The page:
Each fall, Mass Humanities brings a stellar group of scholars, journalists, and public officials together for a series of public conversations examining fundamental aspects of our democratic culture. Past symposia have focused on the Presidency, the Voting Rights Act of 1965, the Supreme Court, the role of the media in our democracy, religion and politics, military and civic culture in America, the Internet and democracy, and economic inequality and democracy.
SAVE THE DATE
E Pluribus Paralysis: Can We Make Our Democracy Work?
Saturday, November 9, 2013, 12:30 PM Boston College
Now in its tenth year, our annual fall symposium enjoys a loyal following of 300-400 intellectually curious and politically engaged adults. As in the past, our 10th symposium is organized as a series of three interrelated conversations each exploring a different aspect of our theme and featuring some of the country's most prominent scholars, practitioners and political observers.
For the first time this year, all three sessions will be orchestrated by the same moderator – the award-winning broadcast journalist Jane Clayson.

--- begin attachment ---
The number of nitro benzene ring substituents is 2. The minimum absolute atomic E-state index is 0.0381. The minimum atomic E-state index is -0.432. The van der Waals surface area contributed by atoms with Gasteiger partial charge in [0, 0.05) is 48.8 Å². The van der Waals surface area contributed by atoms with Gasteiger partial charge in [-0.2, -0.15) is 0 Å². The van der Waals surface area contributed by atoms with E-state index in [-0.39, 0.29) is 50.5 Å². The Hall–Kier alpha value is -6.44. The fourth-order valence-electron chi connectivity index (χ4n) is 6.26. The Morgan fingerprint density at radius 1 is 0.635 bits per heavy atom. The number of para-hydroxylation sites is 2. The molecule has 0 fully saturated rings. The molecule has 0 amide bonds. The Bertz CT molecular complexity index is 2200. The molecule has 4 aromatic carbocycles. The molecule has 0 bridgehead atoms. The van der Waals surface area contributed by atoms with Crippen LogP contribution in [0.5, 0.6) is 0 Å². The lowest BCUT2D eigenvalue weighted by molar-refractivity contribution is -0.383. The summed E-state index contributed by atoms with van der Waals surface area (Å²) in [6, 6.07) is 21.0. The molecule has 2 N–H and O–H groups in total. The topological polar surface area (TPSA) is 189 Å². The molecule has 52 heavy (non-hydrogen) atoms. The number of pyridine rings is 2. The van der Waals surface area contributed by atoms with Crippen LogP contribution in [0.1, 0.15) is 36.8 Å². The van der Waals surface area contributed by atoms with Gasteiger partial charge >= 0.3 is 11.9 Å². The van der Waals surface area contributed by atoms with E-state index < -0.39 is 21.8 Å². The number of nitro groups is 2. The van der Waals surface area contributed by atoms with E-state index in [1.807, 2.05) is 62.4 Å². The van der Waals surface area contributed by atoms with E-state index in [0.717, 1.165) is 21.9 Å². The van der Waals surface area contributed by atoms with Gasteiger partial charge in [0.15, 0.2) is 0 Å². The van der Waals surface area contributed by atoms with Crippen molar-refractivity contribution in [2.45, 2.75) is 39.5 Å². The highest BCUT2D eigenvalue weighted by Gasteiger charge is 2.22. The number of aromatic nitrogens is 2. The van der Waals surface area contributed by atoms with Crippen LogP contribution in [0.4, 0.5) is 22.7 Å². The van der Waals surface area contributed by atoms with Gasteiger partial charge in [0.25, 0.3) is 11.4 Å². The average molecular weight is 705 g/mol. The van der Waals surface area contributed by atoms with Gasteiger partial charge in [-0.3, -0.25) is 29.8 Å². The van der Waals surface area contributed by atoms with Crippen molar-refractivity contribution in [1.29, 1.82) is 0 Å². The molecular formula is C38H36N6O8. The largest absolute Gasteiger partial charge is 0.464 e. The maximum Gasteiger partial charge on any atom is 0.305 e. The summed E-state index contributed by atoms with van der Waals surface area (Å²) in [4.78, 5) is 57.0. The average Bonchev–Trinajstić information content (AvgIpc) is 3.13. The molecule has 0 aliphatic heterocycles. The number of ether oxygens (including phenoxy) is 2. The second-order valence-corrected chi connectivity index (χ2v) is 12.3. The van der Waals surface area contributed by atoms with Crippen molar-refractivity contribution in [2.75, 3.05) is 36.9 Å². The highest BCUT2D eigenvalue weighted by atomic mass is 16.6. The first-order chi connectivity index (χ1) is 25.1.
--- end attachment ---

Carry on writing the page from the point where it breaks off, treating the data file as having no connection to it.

Since our inaugural symposium on presidential power (Presidents in Perspective, 2004), each symposium has examined a fundamental aspect of our democracy or the interplay between our democracy and other important cultural institutions, such as the media (No News Is Bad News, 2007), religion (One Nation Under God?, 2008) or the military (Soldiers & Citizens, 2009).
This year, amid widespread dismay over the disabilities of our political system, we plan to focus on thoughtful and constructive ideas for “making our democracy work.”
We will look this year at (1) the influence of money in politics and what can or should be done about it; (2) elections reforms*; and (3) the enduring legacy of social, racial and gender divisions in our political system.
*Elections reforms encompass a wide range of issues including access to the ballot box, citizen education (and mis-education), suppression of voter turnout, non-competitive races, redistricting/gerrymandering, lack of consistency and national oversight of local elections, winner-take-all vs. proportional representation, and more.